• It is important to be aware that women using HRT have a slightly increased risk of stroke and of blood clots forming in the veins (eg deep vein thrombosis/pulmonary embolism) compared with women who don't use HRT. The risk is higher if you have existing risk factors (eg personal or family history, smoking, obesity, certain blood disorders - see cautions below) and needs to be weighed against the personal benefits to you of taking HRT. There is more detailed information about the risks and benefits associated with HRT in the factsheet about the menopause linked above. Discuss these with your doctor before starting treatment.
  • The risk of blood clots forming in the veins (thromboembolism) while taking HRT may be temporarily increased if you experience major trauma, have surgery, or are immobile for prolonged periods of time (this includes travelling for over five hours). For this reason, your doctor may recommend that you stop using HRT for a period of time (usually four to six weeks) prior to any planned surgery, particularly abdominal surgery or orthopaedic surgery on the lower limbs, or if you are to be immobile for long periods. The risk of blood clots during long journeys may be reduced by appropriate exercise during the journey and possibly by wearing elastic hosiery. Discuss this with your doctor.
  • Stop using this medicine and inform your doctor immediately if you experience any of the following symptoms while using this medicine: stabbing pains or swelling in one leg; pain on breathing or coughing; coughing up blood; breathlessness; sudden chest pain; sudden numbness affecting one side or part of the body; fainting; worsening of epilepsy; migraine or severe headaches; visual disturbances; severe abdominal complaints; increased blood pressure; itching of the whole body; yellowing of the skin or eyes (jaundice); or severe depression.

Use with caution in

  • Close family history of breast cancer (eg mother, sister or grandmother has had the disease)
  • History of benign breast lumps (fibrocystic breast disease)
  • History of fibroids in the womb
  • History of endometriosis
  • History of overgrowth of the lining of the womb (endometrial hyperplasia)
  • Personal or family history of blood clots in the veins (venous thromboembolism, eg deep vein thrombosis or pulmonary embolism)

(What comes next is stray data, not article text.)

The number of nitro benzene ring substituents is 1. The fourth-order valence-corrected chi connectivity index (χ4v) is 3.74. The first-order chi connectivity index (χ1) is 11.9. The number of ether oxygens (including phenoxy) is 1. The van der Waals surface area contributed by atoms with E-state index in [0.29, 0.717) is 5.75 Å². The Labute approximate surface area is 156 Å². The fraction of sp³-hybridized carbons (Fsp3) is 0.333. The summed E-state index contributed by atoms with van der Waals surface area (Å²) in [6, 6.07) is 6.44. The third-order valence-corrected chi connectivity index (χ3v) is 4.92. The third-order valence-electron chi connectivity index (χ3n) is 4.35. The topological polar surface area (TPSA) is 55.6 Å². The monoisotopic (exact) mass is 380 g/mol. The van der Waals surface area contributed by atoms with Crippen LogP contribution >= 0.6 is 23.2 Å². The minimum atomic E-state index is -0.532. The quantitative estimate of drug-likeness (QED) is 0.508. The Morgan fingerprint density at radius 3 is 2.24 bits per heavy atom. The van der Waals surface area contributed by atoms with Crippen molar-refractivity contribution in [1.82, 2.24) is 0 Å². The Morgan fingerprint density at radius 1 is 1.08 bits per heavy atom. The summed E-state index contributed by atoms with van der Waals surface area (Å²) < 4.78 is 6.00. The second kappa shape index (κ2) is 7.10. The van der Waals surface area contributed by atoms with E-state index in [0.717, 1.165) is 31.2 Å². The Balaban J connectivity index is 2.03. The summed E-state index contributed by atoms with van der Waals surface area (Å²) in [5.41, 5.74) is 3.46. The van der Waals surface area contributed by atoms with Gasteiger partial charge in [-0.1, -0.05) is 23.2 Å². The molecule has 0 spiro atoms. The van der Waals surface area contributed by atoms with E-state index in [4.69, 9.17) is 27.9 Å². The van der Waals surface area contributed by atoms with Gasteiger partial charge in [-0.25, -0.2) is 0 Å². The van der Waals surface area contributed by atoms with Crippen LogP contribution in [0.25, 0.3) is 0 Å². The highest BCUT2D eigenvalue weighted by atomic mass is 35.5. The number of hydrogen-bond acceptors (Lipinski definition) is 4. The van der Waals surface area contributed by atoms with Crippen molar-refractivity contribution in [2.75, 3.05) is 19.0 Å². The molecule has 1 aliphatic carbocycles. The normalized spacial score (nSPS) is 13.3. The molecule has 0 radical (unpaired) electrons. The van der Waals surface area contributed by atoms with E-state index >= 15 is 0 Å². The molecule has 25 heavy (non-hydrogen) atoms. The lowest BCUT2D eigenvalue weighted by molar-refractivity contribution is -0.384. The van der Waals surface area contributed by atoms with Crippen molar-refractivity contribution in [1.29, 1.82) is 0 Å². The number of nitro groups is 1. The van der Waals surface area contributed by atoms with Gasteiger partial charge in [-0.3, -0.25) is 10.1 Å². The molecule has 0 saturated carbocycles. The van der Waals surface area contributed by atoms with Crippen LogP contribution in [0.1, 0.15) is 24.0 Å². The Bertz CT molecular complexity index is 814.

• Blood disorders that increase the risk of blood clots in the veins, eg antiphospholipid syndrome, factor V Leiden
  • Women taking medicines to prevent blood clots (anticoagulants), eg warfarin
  • Long-term inflammation of skin and some internal organs (systemic lupus erythematosus)
  • Personal or family history of recurrent miscarriage
  • Severe obesity
  • Varicose veins
  • Smokers
  • History of high blood pressure (hypertension)
  • Raised levels of fats called triglycerides in the blood (hypertriglyceridaemia)
  • History of liver disease, eg liver cancer
  • Decreased kidney function
  • Heart failure
  • History of diabetes
  • History of gallstones
  • History of migraines or severe headaches
  • History of epilepsy
  • History of asthma
  • History of an ear disorder that may cause hearing loss (otosclerosis)
  • History of irregular brown patches appearing on the skin, usually of the face, during pregnancy or previous use of hormone preparations such as contraceptive pills (chloasma).

Not to be used in

  • Known, suspected, or past history of breast cancer
  • Known or suspected cancer in which growth of the cancer is stimulated by oestrogen, eg cancer of the lining of the womb (endometrial cancer)
  • Untreated overgrowth of the lining of the womb (endometrial hyperplasia)
  • Vaginal bleeding of unknown cause
  • Women with a blood clot in a vein of the leg (deep vein thrombosis) or in the lungs (pulmonary embolism), or a past history of these conditions where the cause is unknown